explanation is played out as if he's talking continually yet the shots change locations every couple of
sentences.

Say,

1. Joe: How could you break up with Ellen? (They're in the kitchen.)
Bob: I had to. It was over long ago.

2. Joe (apparently continuing) She just never forgave me. (Now they're shooting hoops.)

3. Joe (") It's like she couldn't forgive me no matter what I did. (Now they're drinking beers.)


We've seen the above technique used zillions of times and for the most part it spreads a lot of expostion
across some interesting sights but it doesn't make sense because there's usually no implication that we're
seeing the same subject repeatedly discussed over time. Instead, it usually feels from the writing that
the director said "Well, we'll have to break this up."


On almost every episode of "Law and Order" there's a scene in which Jack McCoy has a long discussion
with somebody and rather than have him stand on the sidewalk and make a speech, he walks and burns off
a bunch of lines, stops and then there's a bit of coverage as the person with him challenges some part of
the previous expostion and then he walks on with the remaining dialogue and gets to exit dramatically
through the natural cutting point/wipe of an elevator or courtroom door.

Last night I saw on cable the end of the "Sex in the City" episode in which Carrie first meets Mr. Big. They're
in his limo and he offers to drive her home. She says her address and Mr. Big says "Got that?" to the driver.
That makes sense because that information would go to Mr. Big first and then to the driver but that's the
fastest way to get it done without wasting screen time repeating what the audience already knows.

When the car arrives at Carrie's address, they say goodnight and she gets out but we see a question on her
face. She turns, runs back to the car and knocks on the window. It rolls down and she asks Mr. Big something
like has he ever been in love. There is a dramatic pause and then he says yes and there is a moment and the
car drives away. Now it's certainly dramatic but it's heightened reality because I'm sure that in real life the
limo driver, at least five feet away, would not decide for himself that the conversation is over and he should
drive away without a word from his boss. Yet, it has a dramatic effect and I can just picture the director
saying okay, on Mr. Big's last line, the limo goes and Carrie is left alone and puzzled on the sidewalk. So
either an a.d. cued the driver or he could hear and took his own cue.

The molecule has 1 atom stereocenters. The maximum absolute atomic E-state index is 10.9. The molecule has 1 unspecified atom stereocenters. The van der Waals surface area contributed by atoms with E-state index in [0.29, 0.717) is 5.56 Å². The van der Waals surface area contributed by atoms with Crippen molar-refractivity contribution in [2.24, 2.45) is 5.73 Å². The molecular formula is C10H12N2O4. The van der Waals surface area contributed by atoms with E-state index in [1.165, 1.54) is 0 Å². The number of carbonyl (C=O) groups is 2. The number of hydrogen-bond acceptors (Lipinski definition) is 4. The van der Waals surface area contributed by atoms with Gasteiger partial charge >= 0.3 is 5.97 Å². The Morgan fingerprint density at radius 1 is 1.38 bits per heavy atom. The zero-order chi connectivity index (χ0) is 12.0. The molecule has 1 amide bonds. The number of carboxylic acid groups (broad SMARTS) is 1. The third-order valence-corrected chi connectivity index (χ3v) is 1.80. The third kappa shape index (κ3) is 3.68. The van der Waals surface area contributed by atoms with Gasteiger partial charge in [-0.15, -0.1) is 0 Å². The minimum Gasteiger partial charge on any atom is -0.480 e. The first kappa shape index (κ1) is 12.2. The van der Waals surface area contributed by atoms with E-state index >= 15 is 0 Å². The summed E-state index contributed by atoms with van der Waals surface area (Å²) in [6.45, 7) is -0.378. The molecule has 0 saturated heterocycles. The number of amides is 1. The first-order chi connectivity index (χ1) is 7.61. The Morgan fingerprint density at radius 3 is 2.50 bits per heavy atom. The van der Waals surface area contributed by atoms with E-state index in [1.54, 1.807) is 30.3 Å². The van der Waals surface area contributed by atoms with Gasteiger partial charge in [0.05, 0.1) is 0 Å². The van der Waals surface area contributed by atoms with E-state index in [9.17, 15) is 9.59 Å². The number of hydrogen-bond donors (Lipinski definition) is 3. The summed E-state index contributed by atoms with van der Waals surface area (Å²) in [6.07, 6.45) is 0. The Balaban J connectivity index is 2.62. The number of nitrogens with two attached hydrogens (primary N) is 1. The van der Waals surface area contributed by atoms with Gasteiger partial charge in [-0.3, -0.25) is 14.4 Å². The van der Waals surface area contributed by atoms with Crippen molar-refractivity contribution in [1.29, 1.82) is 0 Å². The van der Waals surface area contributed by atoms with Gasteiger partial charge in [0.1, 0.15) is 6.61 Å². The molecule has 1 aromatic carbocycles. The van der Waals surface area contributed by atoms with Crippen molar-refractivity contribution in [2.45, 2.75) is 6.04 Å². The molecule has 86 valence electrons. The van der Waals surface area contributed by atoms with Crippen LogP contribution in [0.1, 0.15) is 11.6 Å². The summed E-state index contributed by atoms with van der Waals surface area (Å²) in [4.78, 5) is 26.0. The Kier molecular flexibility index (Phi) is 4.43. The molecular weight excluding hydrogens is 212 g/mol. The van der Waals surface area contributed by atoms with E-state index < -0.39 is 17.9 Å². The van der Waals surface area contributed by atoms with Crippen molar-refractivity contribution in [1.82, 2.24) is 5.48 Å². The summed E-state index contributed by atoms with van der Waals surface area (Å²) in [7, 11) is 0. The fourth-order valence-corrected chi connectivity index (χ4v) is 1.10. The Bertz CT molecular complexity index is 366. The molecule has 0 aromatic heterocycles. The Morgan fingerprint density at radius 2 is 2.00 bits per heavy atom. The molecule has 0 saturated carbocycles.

Now if the director had directed Mr. Big to nod at the rear view mirror or something, that minimal action would
have justified the otherwise unilateral decison by the driver to make a dramatic exit and the scene still would
have worked as desired but without being open to this question that it's a bit of a set-up. (Of course most
gents probably would have waited anyway until the woman were safely inside her building but that's another
story.)

I have an acting studio and I am constantly talking with newer actors about how film scenes tend to be
much more compressed than scenes from plays and that what could be a monolgue on stage is often
a single word or a look that implies the contents of that monologue. That's why film actors, whom
we can see much more closely than actors on stage, have to be so good at letting us see what they're
thinking.

Certainly, there is much less need for actors to cheat toward the audience the way that is required on stage,
If an actor on a film set says "Hey, I'm a lefty" usually we can say no problem we'll move the camera, or
the wall. Nonetheless, there are times when it's essential to get certain information in the shot and much less
desirable to cut away to that information. The parade example in the "Big Love" scene shows that. Sure,
maybe the guy would be turned a bit away but it's the essence of the moment that may determine the best
composition more than the greatest degree of realism.

Most films scenes are much more naturalistic than realistic anyway. For example, how many movies have
you seen in which a guy meets somebody that we are supposed to know is a stranger to him, flirts with her,
asks her for a date, and then says "Okay, I'll meet/pick you up at seven." and then he or she leaves the
scene? Thus, we see no way that he could know her phone number or address or have made sure that they
both meant the same "Joe's Pub" in Manhattan. Next scene, they're on the date. This is practically a
convention for saving screen time but how well it works depends on well the scene is done.

The scene can still backfire because if a phone number is given and it's a "555" exchange. doesn't that just
snap you out of the movie as much as when you might have sen that the director was Alan J. Smithee?

There is a great scene in an "X-Files" in which Mulder and Scully are on a prison basketball court talking to an
inmate (played by Tom Noonan.) The agents are seeking this guy's help in finding a missing girl. The innmate
is having fun much like Hannibal Lecter does with Clarice Starling. If he just spills everything, he'll have no
company and no entertainment.

The agents appeal to the innmate and he says okay, if Mulder can make a shot (it's going to be a long bomb
from three point land) the innmate will give the information. The shot is wide but close enough that it's clearly